A state minister in Mr. Shinzo Abe's cabinet, Mr. Keiji Furuya, visiting the controversial Yasukuni Shrine is at least explainable. But the president of the United States visiting the shrine that enshrines Emperor Meiji and Empress Shoken as god and goddess?
What's the point?
To honor the current emperor by paying respect to his great-grandfather, I suppose.
Emperor Meiji is the great-grandfather of the current emperor of Japan, although his great-grandmother is a concubine of Emperor Meiji. (The Empress was childless.) Meiji Jingu shrine was built in 1920.
Secretary of State John Kerry and Secretary of Defense Chuck Hagel went to Chidorigafuchi Cemetery to honor the war dead when they visited Japan in October 2013. There I thought it was the beginning of a new tradition that would help de-emphasize Yasukuni. I was wrong.
Visiting Meiji Jingu shrine seems devoid of meaning, which fits Mr. Obama's presidency rather well.
From The Japan News by Yomiuri (4/20/2014):
Obama will visit Meiji Jingu, museum during tour
WASHINGTON—The White House said Friday that U.S. President Barack Obama will visit Meiji Jingu shrine during his stay in Japan, as part of his tour to four Asian countries in late April.
Detailed schedules of Obama’s trip have also been released.
Obama will have a private dinner meeting with Prime Minister Shinzo Abe on Wednesday, and on Thursday they will hold a summit meeting to demonstrate unity between Japan and the United States toward the international community.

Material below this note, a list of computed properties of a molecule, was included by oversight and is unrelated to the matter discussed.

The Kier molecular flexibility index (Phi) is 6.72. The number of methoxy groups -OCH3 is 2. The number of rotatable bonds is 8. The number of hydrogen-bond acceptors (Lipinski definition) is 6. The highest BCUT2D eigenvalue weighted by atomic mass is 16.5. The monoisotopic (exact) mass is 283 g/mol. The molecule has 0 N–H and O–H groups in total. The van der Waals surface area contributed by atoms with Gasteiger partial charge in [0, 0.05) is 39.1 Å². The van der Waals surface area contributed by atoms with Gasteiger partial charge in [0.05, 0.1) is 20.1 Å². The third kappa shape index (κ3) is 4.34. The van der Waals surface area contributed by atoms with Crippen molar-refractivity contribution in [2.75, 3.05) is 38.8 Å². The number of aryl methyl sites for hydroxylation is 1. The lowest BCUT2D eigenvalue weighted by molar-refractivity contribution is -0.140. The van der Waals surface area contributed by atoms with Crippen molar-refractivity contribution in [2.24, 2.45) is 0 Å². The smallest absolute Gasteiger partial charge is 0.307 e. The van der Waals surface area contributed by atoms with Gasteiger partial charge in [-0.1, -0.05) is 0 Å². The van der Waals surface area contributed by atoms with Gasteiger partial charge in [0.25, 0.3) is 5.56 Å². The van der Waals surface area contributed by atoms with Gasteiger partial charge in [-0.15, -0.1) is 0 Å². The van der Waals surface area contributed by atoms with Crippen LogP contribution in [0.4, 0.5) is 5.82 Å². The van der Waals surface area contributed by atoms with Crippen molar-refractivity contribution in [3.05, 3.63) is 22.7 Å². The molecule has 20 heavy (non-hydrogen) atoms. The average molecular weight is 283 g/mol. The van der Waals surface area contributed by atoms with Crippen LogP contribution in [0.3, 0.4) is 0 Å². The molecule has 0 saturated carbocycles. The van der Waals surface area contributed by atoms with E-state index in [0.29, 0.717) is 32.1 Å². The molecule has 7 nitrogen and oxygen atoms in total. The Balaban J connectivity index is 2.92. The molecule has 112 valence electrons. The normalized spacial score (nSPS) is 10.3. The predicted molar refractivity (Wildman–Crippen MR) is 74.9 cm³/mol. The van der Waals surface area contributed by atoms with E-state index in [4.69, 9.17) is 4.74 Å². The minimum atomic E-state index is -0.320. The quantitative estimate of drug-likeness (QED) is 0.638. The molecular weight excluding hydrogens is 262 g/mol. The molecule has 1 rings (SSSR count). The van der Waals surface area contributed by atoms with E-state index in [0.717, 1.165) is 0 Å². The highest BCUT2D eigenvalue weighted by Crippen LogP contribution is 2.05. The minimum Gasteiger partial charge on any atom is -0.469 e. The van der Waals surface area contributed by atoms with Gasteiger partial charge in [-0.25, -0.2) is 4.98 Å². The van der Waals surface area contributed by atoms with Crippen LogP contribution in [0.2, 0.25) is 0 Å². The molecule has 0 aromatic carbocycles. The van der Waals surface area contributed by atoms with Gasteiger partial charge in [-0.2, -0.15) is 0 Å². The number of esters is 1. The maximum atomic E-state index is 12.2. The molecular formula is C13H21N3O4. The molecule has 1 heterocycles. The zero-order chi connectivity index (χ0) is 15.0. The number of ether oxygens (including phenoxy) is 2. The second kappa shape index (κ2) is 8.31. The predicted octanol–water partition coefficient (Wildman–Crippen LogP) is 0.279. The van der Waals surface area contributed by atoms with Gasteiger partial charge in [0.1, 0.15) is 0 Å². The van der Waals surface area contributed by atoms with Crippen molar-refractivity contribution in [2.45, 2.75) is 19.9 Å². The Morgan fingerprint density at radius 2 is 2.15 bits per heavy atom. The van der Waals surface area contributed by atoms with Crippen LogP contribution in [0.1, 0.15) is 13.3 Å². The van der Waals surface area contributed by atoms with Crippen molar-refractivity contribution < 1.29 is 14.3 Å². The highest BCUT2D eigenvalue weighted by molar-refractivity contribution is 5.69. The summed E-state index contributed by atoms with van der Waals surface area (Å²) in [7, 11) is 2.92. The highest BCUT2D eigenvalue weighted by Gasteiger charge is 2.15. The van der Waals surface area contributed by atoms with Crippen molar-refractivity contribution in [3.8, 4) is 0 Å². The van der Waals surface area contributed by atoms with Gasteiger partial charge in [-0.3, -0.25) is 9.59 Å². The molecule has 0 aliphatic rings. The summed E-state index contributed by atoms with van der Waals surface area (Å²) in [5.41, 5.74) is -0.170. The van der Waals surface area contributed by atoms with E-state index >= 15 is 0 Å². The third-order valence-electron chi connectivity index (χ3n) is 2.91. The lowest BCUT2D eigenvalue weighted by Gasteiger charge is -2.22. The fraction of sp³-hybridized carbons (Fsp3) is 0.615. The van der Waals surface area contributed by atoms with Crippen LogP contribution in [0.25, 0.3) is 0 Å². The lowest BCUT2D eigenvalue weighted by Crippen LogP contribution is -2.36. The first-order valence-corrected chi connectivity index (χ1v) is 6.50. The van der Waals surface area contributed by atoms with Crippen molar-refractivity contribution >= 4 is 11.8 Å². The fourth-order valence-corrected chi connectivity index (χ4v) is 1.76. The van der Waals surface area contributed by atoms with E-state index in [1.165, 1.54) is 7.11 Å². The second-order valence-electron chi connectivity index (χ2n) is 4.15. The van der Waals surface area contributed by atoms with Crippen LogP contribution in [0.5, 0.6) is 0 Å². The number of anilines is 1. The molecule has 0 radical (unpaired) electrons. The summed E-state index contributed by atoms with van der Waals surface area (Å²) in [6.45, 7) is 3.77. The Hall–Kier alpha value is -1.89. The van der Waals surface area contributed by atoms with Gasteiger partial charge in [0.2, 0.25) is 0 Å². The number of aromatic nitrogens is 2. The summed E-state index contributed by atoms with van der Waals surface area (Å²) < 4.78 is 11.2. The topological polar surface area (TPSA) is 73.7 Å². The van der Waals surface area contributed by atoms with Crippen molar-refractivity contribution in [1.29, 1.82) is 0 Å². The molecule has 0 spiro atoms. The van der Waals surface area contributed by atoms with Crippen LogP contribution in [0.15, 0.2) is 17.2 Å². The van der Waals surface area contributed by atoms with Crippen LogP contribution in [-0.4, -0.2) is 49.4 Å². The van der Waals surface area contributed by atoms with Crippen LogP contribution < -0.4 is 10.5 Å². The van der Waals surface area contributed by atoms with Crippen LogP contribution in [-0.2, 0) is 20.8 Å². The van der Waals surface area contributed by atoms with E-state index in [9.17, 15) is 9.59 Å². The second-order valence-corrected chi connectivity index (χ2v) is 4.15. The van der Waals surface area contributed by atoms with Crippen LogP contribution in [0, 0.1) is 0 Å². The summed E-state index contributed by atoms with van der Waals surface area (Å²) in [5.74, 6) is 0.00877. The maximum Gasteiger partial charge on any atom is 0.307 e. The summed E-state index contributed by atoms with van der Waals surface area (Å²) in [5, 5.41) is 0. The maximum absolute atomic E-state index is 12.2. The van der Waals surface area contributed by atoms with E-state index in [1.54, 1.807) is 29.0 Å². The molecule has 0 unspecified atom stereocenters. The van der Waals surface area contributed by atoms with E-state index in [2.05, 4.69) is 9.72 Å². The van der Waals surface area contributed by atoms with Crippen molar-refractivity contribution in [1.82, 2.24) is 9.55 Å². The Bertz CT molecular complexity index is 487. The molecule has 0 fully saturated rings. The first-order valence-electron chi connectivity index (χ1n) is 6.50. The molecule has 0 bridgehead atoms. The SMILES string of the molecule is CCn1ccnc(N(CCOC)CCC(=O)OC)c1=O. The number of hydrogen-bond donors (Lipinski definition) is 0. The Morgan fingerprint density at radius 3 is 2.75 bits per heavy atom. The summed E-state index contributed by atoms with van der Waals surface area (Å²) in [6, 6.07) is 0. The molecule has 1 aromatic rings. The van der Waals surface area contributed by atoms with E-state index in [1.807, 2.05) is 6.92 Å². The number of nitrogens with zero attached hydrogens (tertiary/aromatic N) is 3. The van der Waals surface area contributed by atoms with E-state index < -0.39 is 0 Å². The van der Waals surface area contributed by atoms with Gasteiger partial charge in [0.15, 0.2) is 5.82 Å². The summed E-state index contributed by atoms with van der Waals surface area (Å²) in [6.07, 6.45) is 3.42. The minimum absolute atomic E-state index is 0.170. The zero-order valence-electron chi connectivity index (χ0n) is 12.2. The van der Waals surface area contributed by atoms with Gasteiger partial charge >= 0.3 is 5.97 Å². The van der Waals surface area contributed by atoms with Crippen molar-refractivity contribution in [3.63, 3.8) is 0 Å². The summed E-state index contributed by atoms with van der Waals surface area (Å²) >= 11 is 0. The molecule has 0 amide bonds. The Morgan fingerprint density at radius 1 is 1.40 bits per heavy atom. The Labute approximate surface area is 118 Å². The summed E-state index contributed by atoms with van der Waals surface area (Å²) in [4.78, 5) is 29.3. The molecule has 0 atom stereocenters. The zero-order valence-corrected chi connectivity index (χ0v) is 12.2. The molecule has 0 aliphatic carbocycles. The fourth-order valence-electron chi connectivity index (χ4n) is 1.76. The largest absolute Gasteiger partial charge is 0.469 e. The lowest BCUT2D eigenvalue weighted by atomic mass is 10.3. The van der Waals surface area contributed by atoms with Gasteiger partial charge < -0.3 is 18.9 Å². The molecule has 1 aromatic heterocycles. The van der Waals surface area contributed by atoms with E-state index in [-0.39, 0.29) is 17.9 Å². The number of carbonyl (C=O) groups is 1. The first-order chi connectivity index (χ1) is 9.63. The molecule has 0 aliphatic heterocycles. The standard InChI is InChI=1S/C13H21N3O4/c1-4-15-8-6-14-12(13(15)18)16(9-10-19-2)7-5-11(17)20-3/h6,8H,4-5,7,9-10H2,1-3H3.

Obama will be the first U.S. president to visit Japan as a state guest in 18 years, since a visit by then U.S. President Bill Clinton. Obama will stay in Japan from Wednesday to Friday.
After leaving Japan on Friday he will then visit South Korea, Malaysia and the Philippines.
The private dinner will be held soon after Obama’s arrival in Japan, on Wednesday evening.
According to sources knowledgeable on Japan-U.S. relations, they will dine outside the prime minister’s official residence with the intention of deepening their relationship in a relaxed atmosphere.
On Thursday morning Obama will attend a welcome ceremony in the Imperial Palace, followed by the summit meeting and a joint press conference.
In the afternoon, the U.S. leader will visit the National Museum of Emerging Science and Innovation and Meiji Jingu shrine, before meeting with Japanese business leaders.
In the evening, Obama will attend a banquet at the Imperial Palace.
At a press conference Friday, National Security Advisor Susan Rice commented on Obama’s forthcoming tour of Asian countries, saying that it will be an important opportunity to clearly express the United States’ continuing focus on the Asia-Pacific region.
Despite being a "state guest", the status of which will cost the host country extra few million and require Japan's Emperor and Empress to host a lavish banquet for the guest, Mr. Obama won't be accompanied by his wife, leaving many Japanese puzzled.